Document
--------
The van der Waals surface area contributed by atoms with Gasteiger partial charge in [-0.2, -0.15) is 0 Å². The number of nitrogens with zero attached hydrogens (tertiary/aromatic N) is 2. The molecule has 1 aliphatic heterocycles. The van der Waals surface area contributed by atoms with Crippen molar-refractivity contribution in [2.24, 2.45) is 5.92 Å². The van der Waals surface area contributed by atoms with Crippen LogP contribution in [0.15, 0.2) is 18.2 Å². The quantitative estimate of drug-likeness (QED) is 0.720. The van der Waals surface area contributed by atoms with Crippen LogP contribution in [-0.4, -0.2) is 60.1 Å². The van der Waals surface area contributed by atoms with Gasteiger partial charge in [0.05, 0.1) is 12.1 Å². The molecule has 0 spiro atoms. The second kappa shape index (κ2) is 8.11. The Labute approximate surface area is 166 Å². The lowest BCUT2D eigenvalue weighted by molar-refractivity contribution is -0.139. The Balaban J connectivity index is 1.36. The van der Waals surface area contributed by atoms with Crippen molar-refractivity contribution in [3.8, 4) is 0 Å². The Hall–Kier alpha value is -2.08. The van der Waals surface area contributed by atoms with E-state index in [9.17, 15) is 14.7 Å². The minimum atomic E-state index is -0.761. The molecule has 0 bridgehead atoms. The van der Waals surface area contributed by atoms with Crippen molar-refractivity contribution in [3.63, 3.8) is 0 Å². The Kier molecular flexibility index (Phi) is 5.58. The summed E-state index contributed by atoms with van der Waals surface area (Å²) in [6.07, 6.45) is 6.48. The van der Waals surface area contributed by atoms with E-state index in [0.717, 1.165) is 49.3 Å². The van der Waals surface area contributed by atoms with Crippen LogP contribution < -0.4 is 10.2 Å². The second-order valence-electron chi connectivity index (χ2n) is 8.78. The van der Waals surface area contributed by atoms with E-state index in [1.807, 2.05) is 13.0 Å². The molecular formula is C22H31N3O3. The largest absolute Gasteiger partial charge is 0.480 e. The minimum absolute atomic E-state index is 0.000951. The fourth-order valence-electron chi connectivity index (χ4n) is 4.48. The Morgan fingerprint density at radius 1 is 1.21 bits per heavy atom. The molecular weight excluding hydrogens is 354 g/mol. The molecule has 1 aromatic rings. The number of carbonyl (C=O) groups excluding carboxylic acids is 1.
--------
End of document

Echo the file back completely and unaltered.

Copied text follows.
The van der Waals surface area contributed by atoms with Gasteiger partial charge in [-0.2, -0.15) is 0 Å². The number of nitrogens with zero attached hydrogens (tertiary/aromatic N) is 2. The molecule has 1 aliphatic heterocycles. The van der Waals surface area contributed by atoms with Crippen molar-refractivity contribution in [2.24, 2.45) is 5.92 Å². The van der Waals surface area contributed by atoms with Crippen LogP contribution in [0.15, 0.2) is 18.2 Å². The quantitative estimate of drug-likeness (QED) is 0.720. The van der Waals surface area contributed by atoms with Crippen LogP contribution in [-0.4, -0.2) is 60.1 Å². The van der Waals surface area contributed by atoms with Gasteiger partial charge in [0.05, 0.1) is 12.1 Å². The molecule has 0 spiro atoms. The second kappa shape index (κ2) is 8.11. The Labute approximate surface area is 166 Å². The lowest BCUT2D eigenvalue weighted by molar-refractivity contribution is -0.139. The Balaban J connectivity index is 1.36. The van der Waals surface area contributed by atoms with Crippen molar-refractivity contribution in [3.8, 4) is 0 Å². The Hall–Kier alpha value is -2.08. The van der Waals surface area contributed by atoms with E-state index in [9.17, 15) is 14.7 Å². The minimum atomic E-state index is -0.761. The molecule has 0 bridgehead atoms. The van der Waals surface area contributed by atoms with Crippen molar-refractivity contribution in [3.63, 3.8) is 0 Å². The Kier molecular flexibility index (Phi) is 5.58. The summed E-state index contributed by atoms with van der Waals surface area (Å²) in [6.07, 6.45) is 6.48. The van der Waals surface area contributed by atoms with E-state index in [0.717, 1.165) is 49.3 Å². The van der Waals surface area contributed by atoms with Crippen LogP contribution < -0.4 is 10.2 Å². The second-order valence-electron chi connectivity index (χ2n) is 8.78. The van der Waals surface area contributed by atoms with E-state index in [1.807, 2.05) is 13.0 Å². The molecular formula is C22H31N3O3. The largest absolute Gasteiger partial charge is 0.480 e. The minimum absolute atomic E-state index is 0.000951. The fourth-order valence-electron chi connectivity index (χ4n) is 4.48. The Morgan fingerprint density at radius 1 is 1.21 bits per heavy atom. The molecular weight excluding hydrogens is 354 g/mol. The molecule has 1 aromatic rings. The number of carbonyl (C=O) groups excluding carboxylic acids is 1.